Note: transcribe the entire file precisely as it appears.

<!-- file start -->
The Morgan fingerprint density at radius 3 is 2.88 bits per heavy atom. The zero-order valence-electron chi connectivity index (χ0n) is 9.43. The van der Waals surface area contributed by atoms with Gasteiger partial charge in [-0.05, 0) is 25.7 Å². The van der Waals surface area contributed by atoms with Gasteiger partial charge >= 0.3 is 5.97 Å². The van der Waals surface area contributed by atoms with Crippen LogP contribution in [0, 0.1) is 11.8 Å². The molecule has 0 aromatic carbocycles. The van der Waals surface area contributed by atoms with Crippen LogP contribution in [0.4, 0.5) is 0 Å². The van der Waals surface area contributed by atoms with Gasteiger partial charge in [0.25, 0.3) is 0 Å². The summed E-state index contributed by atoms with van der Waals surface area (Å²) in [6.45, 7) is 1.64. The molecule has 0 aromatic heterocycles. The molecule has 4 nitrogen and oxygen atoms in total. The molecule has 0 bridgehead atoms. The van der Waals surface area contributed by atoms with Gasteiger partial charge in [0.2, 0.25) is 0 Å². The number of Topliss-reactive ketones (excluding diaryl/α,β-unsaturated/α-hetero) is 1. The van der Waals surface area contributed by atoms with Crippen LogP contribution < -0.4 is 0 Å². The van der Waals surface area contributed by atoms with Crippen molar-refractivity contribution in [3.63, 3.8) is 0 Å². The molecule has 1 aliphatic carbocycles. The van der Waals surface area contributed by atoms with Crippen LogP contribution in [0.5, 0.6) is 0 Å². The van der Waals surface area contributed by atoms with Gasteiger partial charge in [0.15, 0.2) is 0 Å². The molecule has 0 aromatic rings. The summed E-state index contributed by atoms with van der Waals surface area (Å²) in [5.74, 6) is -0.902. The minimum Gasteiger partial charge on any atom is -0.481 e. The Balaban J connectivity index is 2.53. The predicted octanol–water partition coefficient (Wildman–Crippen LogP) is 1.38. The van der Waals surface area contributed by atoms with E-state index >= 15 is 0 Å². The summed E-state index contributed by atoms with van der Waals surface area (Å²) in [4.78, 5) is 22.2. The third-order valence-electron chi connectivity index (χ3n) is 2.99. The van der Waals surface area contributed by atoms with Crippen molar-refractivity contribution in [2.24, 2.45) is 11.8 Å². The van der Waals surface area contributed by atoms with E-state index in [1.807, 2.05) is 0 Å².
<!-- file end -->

The Morgan fingerprint density at radius 3 is 2.88 bits per heavy atom. The zero-order valence-electron chi connectivity index (χ0n) is 9.43. The van der Waals surface area contributed by atoms with Gasteiger partial charge in [-0.05, 0) is 25.7 Å². The van der Waals surface area contributed by atoms with Gasteiger partial charge >= 0.3 is 5.97 Å². The van der Waals surface area contributed by atoms with Crippen LogP contribution in [0, 0.1) is 11.8 Å². The molecule has 0 aromatic carbocycles. The van der Waals surface area contributed by atoms with Crippen LogP contribution in [0.4, 0.5) is 0 Å². The van der Waals surface area contributed by atoms with Gasteiger partial charge in [0.25, 0.3) is 0 Å². The summed E-state index contributed by atoms with van der Waals surface area (Å²) in [6.45, 7) is 1.64. The molecule has 0 aromatic heterocycles. The molecule has 4 nitrogen and oxygen atoms in total. The molecule has 0 bridgehead atoms. The van der Waals surface area contributed by atoms with Gasteiger partial charge in [0.2, 0.25) is 0 Å². The number of Topliss-reactive ketones (excluding diaryl/α,β-unsaturated/α-hetero) is 1. The van der Waals surface area contributed by atoms with Crippen LogP contribution < -0.4 is 0 Å². The van der Waals surface area contributed by atoms with Crippen molar-refractivity contribution in [3.63, 3.8) is 0 Å². The molecule has 1 aliphatic carbocycles. The van der Waals surface area contributed by atoms with Crippen LogP contribution in [0.5, 0.6) is 0 Å². The van der Waals surface area contributed by atoms with Gasteiger partial charge in [0.15, 0.2) is 0 Å². The molecule has 0 aromatic rings. The summed E-state index contributed by atoms with van der Waals surface area (Å²) in [5.74, 6) is -0.902. The minimum Gasteiger partial charge on any atom is -0.481 e. The Balaban J connectivity index is 2.53. The predicted octanol–water partition coefficient (Wildman–Crippen LogP) is 1.38. The van der Waals surface area contributed by atoms with E-state index >= 15 is 0 Å². The summed E-state index contributed by atoms with van der Waals surface area (Å²) in [4.78, 5) is 22.2. The third-order valence-electron chi connectivity index (χ3n) is 2.99. The van der Waals surface area contributed by atoms with Crippen molar-refractivity contribution in [2.24, 2.45) is 11.8 Å². The van der Waals surface area contributed by atoms with E-state index in [1.807, 2.05) is 0 Å².